The move was intended to send the Razorbacks a message along the lines of “We're coming at you,” but it also sent a message to Tennessee's offensive line: “We believe in you.”
That message was received – well received, in fact – by members of the Vols' blocking front. They opened a nice hole for Erik Ainge, who plunged for THREE yards on a quarterback sneak, easily picking up the first down and sustaining a drive that eventually gave UT a 7-0 lead.
The O-line got another ringing endorsement in the second quarter – this time on third-and-one at the Razorback 34. Another quarterback sneak ... another nice surge by the offensive line ... another three-yard gain. This time the resulting first down led to a field goal.
Buoyed by the early success, offensive coordinator David Cutcliffe kept calling running plays, relying on the O-line to get some push. The O-line kept responding, enabling Tennessee to outrush the NCAA's second-ranked rushing team 151-127.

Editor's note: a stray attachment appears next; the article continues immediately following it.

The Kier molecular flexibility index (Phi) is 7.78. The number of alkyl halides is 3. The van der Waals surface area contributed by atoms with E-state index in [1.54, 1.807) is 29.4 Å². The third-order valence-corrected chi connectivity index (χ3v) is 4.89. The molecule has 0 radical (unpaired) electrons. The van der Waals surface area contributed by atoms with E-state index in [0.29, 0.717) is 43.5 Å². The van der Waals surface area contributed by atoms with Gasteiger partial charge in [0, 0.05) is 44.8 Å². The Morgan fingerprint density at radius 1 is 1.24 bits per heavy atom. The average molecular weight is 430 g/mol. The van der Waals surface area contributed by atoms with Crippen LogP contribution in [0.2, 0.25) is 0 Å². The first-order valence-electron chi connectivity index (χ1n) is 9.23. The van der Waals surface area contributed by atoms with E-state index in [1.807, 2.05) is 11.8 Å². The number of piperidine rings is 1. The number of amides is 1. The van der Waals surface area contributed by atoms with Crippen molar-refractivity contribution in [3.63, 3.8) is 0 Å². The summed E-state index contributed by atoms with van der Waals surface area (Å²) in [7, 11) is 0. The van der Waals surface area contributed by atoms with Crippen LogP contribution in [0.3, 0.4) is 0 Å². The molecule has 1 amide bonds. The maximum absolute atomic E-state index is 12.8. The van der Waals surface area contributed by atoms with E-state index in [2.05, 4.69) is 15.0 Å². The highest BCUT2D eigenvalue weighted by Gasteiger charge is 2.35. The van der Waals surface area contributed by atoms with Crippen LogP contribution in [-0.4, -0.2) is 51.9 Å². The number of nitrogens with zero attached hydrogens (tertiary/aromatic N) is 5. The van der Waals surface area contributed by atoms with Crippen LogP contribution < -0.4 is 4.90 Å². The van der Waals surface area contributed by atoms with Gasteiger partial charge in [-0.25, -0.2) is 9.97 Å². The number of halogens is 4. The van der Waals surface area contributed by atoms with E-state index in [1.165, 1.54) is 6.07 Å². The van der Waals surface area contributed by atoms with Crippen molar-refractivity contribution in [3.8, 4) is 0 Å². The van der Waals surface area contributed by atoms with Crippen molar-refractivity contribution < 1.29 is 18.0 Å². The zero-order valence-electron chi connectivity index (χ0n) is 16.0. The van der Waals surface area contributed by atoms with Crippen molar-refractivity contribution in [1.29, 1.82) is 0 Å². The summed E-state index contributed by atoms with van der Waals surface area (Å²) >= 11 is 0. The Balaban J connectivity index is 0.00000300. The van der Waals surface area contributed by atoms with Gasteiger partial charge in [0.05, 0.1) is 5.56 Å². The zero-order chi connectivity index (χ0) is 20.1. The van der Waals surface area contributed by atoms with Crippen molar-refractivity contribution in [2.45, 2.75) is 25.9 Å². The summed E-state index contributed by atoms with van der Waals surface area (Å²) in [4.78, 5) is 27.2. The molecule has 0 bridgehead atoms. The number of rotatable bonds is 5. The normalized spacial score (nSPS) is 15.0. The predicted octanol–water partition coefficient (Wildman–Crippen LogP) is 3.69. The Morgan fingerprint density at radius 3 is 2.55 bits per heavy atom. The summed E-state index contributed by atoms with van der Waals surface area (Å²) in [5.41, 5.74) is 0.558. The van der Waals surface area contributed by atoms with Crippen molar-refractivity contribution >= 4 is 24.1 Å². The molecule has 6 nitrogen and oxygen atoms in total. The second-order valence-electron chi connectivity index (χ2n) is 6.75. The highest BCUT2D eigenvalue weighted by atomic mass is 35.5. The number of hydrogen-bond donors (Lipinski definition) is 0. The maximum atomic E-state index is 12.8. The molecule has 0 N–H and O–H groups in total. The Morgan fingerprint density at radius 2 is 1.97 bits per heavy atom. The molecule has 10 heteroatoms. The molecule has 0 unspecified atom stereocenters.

“I think it was a confidence-builder for us, as well as Coach Cutcliffe,” junior guard Anthony Parker said. “It allowed him to build confidence in us and for us to build confidence in ourselves to be able to run the ball.
“Knowing he's going to give us that call and he's going to continue to do it over and over again, I think it definitely helps us as a whole team to be able to run the ball.”
Tennessee ran the ball poorly in 2005 and 2006, so second-year offensive line coach Greg Adkins probably deserves some credit for the 2007 renaissance. Naturally, the players deserve some credit, as well.
“They're fun to be around,” Cutcliffe said. “They're leaders because of the way they work on the practice field. And Coach Adkins has got that great rhythm and tempo on the practice field.”
After being primarily a passing team in September, Tennessee evolved into a pretty solid running team during October. The Vols believe that is making their passing game even more effective in November.
“I definitely do,” Parker said. “We had a pretty good game (vs. Arkansas) in the run game, and I think that may open up some passing. People may be looking out for the run a little more.”
Cutcliffe, who preaches offensive balance, didn't always practice what he preached earlier this season. He seemed quick to abandon the ground game, especially in a 41-17 loss at Alabama. Lately, though, he is calling the run with regularity and confidence. That underscores his faith in the offensive linemen.
“It really is pretty special, particularly to make this change (toward more of a running attack),” the coordinator said. “You've lost your best player (Eric Young) – that's a big loss – but these guys never missed a beat.”